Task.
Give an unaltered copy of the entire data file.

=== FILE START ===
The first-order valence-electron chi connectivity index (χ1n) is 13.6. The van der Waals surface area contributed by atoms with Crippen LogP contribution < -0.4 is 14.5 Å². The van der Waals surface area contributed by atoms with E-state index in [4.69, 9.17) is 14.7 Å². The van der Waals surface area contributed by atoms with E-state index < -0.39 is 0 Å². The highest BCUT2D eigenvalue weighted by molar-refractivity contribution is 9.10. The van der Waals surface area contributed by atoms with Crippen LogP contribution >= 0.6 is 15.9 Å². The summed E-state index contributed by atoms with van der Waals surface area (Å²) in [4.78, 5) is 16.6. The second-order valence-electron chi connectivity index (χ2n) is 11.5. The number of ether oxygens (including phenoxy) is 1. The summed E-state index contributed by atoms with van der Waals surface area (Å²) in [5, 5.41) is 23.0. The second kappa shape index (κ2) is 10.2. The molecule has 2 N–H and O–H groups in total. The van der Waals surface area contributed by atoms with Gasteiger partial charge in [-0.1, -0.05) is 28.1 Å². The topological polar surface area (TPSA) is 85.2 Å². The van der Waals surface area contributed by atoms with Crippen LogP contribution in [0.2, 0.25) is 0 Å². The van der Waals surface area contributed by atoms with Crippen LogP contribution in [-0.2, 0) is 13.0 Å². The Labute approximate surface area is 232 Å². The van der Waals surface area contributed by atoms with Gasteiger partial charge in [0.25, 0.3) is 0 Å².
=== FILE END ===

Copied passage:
The first-order valence-electron chi connectivity index (χ1n) is 13.6. The van der Waals surface area contributed by atoms with Crippen LogP contribution < -0.4 is 14.5 Å². The van der Waals surface area contributed by atoms with E-state index in [4.69, 9.17) is 14.7 Å². The van der Waals surface area contributed by atoms with E-state index < -0.39 is 0 Å². The highest BCUT2D eigenvalue weighted by molar-refractivity contribution is 9.10. The van der Waals surface area contributed by atoms with Crippen LogP contribution >= 0.6 is 15.9 Å². The summed E-state index contributed by atoms with van der Waals surface area (Å²) in [4.78, 5) is 16.6. The second-order valence-electron chi connectivity index (χ2n) is 11.5. The number of ether oxygens (including phenoxy) is 1. The summed E-state index contributed by atoms with van der Waals surface area (Å²) in [5, 5.41) is 23.0. The second kappa shape index (κ2) is 10.2. The molecule has 2 N–H and O–H groups in total. The van der Waals surface area contributed by atoms with Gasteiger partial charge in [-0.1, -0.05) is 28.1 Å². The topological polar surface area (TPSA) is 85.2 Å². The van der Waals surface area contributed by atoms with Crippen LogP contribution in [0.2, 0.25) is 0 Å². The van der Waals surface area contributed by atoms with Crippen LogP contribution in [-0.2, 0) is 13.0 Å². The Labute approximate surface area is 232 Å². The van der Waals surface area contributed by atoms with Gasteiger partial charge in [0.25, 0.3) is 0 Å².